Balto. County Council to consider rules on in-law apartments

Effort to clarify rules on separate living quarters for relatives

July 31, 2011|By Raven L. Hill, The Baltimore Sun

Despite protests from some community groups, the Baltimore County Council is scheduled to vote Monday on an ordinance that would offer guidelines for add-on apartments which frequently serve as temporary, separate living quarters for relatives.

The issue arose, in part, over a Cockeysville couple's decision to convert their garage into an apartment for their adult son. A growing number of residents are using such spaces, known as "in-law apartments," to care for elderly or disabled relatives.

While community groups say they don't have much of a problem with the ordinance's intent, they would like more time to review it. In the past, the county has generally approved permits for such apartments if they were located within single-family homes, but required special hearings for units like garage apartments.

"Our concern is more with the accessory structure — not the in-law apartment in the house," said Teresa Moore, executive director of the Valleys Planning Council, at last week's council work session. "I think everybody agrees that it would be nice to be able to take care of somebody that needed extra help in the family."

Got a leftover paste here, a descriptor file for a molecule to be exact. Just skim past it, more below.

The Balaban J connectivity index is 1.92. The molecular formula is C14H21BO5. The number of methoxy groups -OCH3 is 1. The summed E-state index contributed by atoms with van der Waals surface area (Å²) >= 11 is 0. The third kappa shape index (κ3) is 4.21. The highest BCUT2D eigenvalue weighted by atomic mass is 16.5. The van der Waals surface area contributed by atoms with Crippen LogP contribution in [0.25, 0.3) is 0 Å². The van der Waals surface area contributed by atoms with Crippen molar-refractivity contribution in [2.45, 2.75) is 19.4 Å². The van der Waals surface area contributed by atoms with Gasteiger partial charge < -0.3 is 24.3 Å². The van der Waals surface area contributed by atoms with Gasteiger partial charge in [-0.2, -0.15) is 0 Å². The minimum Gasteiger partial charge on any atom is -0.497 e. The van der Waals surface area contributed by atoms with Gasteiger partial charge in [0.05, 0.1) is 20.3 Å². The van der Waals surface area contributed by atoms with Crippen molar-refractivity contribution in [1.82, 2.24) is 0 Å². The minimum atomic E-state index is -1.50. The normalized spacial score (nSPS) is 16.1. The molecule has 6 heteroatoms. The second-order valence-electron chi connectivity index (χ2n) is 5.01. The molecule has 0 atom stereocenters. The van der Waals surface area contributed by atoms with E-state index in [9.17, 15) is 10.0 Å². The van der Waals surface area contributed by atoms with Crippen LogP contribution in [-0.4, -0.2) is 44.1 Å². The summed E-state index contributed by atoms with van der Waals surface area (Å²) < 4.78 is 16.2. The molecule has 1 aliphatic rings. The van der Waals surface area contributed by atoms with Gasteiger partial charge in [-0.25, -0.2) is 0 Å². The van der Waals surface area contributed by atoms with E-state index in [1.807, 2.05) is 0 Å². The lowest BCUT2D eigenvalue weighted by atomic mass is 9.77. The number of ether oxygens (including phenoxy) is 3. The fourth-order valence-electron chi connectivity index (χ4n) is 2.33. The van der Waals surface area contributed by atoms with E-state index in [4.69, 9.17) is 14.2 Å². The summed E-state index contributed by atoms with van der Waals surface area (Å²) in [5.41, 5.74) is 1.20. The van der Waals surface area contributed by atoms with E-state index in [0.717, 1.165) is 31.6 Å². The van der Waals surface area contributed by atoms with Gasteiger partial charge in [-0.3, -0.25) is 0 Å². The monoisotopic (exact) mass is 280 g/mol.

The bill would restrict such apartments to immediate family members and establish requirements for kitchen and bathroom facilities once the relative departs the unit or the property is sold.

Some groups asked the council last week to postpone the vote.

The Falls Road Community Association has spent thousands of dollars in recent years fighting J. Gary and Barbara Mueller, the Cockeysville residents who remodeled their garage. Harold H. Burns Jr., the association's president, told the council last week that he believes the bill is a "good-faith effort," but that his group still has concerns.

Burns said the apartments are intended to be used for disabled or elderly relatives, but the bill does not impose such restrictions.

"This bill does not have any limitations," he said. "It's just 'family."

The association filed suit against the Muellers over a garage apartment that their son was living in. The Muellers had secured a permit to build a two-story garage on their nearly two-acre lot as an "office/loft accessory structure" with a utility sink. Later they improved it with two bathrooms, a kitchen and three more rooms.

Attorneys on both sides of the lawsuit also appeared before the council, generally supportive of the bill.

"It doesn't change the practice. It just eliminates a lot of people who are going through the wringer at this time," said Lawrence E. Schmidt, the Muellers' lawyer and a former county zoning commissioner.

Michael R. McCann, the community association's lawyer, added, "Although Larry and I are on different sides of the case, we both think the bill is a good idea. [But] as simple as this sounds, as well-intentioned as this sounds, there are some minor issues that need to be addressed."

Moore said the legislation has made positive aspects and could resolve past abuses. But members of the Valleys are concerned the bill would lead to more people building such units outside the home, and the guidelines on property line proximity are not clear, she said.

Baltimore Sun Articles
Please note the green-lined linked article text has been applied commercially without any involvement from our newsroom editors, reporters or any other editorial staff.